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Messages - Mt Spokane Photography

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From what I've read about issues and download time, locking up the camera while downloading, and lots of other things with various Canon Bodies, I have decided to not buy one, not even for my wifes G1X. 
Maybe for a 10 mp camera with small jpeg files, it would be practical, but firing off shot after shot @30mb with a 5D MK III, they sound totally worthless.  Even the faster cards don't cut it, I wouldn't even consider the low end ones.

Lenses / Re: The great battle: primes vs zooms
« on: December 17, 2012, 11:57:06 AM »
I'm saying regardless of cost, I'm asking would you prefer to carry around one set or the other. Is the weight worth the sharpness

You seem to miss the point of using prime lenses.  Its more depth of field, and low light needs that drive users to primes.  Sharpness has less to do with it.
If I'm shooting in very low light, I have little choice.  Same if I want very shallow depth of field, f/2.8 might not be enough.
Many primes are as sharp or sharper than zooms, not a big issue for me.

Lenses / Re: The great battle: primes vs zooms
« on: December 17, 2012, 11:29:03 AM »
I try to use the right tool for the job, and not just buy a lens because its a zoom or a prime. 

Lenses / Re: Lens checking methods 24-70II
« on: December 17, 2012, 10:59:05 AM »
I'd use FoCal pro.  Even with a manually focused lens like the 15mm, you will be able to analyze the sharpness at various apertures.  This is often a indication of issues, if the lens does not perform as expected at various apertures, and it will do a great job on the 24-70L as well.  They keep adding more analytical tools to FoCal, so its a great tool to have, and gets better.  Its only been for sale since the first of 2012, but its already very popular.

Lenses / Re: Long lens recommendation for surveillance.
« on: December 17, 2012, 10:54:03 AM »
I'd get the new 600mm f/4 MK II and TC's along with a 1D X which will autofocus with a 2X TC attached which gives you 1200mm.  I think its better than the 800mm and a 1.4x TC.
Don't forget that a combination lile this needs a pro level tripod and head, another $2,000 or so.
Of course, adapting the 600mm to a micro body with 1 inch sensor will give lots of magnification, but holding it stable might be a exercise in futility.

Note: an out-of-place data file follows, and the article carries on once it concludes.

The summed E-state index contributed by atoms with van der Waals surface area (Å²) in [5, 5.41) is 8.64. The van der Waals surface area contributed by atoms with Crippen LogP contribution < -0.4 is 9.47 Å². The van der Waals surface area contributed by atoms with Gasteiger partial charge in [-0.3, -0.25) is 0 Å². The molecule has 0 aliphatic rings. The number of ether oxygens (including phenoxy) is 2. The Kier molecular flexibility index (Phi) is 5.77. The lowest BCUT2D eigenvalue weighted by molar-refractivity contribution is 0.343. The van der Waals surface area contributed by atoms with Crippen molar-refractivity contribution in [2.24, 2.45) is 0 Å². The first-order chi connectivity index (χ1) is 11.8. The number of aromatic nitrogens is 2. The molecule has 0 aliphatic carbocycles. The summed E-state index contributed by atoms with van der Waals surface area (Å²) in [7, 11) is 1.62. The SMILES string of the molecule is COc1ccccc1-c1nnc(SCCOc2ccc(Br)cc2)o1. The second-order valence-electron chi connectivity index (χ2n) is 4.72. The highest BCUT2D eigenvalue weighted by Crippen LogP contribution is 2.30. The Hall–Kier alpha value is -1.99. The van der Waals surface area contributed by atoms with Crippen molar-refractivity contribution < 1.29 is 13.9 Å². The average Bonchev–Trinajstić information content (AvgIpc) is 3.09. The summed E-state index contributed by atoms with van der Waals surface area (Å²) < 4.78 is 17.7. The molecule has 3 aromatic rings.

Lenses / Re: Difficulties choosing next L series
« on: December 17, 2012, 10:46:57 AM »
If you like autofocus, the 16-35mmL, otherwise the Carl Zeiss 15mm or the Canon 17mm TS-E are the finest lenses available for Canon DSLR's in the ultra wide range.  I'm not a huge fan of manual focus, but reports and images from the 15mm Zeiss are amazing.is quite amazing.  If I were in the market for a prime like this, I'd be wanting one of the two lenses above.  However, I bought the 16-35mmL recently so I'll be keeping it.

Canon General / Re: Canon L Lens Deals at B&H Photo
« on: December 17, 2012, 10:39:02 AM »
Everyone seems to have dropped the price to 2099, just as expected, the last 2 weeks of December, and possibly the two weeks following will see some big sales.

DPP will convert the files and export them to Lightroom 2.7 in a batch.
Just download them all to a folder, and in DPP use the batch converter.  (Configure lightroom as your external editor.)
The files will be transferred in tif format, which works well in lightroom.

Pricewatch Deals / Re: Canon EOS 5D Mark III Body $2599 Shipped
« on: December 16, 2012, 12:04:43 PM »
They are reselling cameras bought from various sources, and if the source has popped one that had accessories removed, Big Value would not know it, but they will refunnd your money.  If they don't, ebay will refund it and backcharge them.

Lenses / Re: 2013 - The Year for 400mm Lenses? [CR1]
« on: December 16, 2012, 11:59:30 AM »
  • EF 400 f/5.6L IS (Highly desired)
  • EF 100-400 f/4-5.6L IS (Not push-pull & patents exists)

This will be a tough choice, if both lenses actually appear.  I'd expect the prime to have better IQ, but how much better?  It's no faster, they'd have the same rated IS system, and the 100-400m range is very convenient.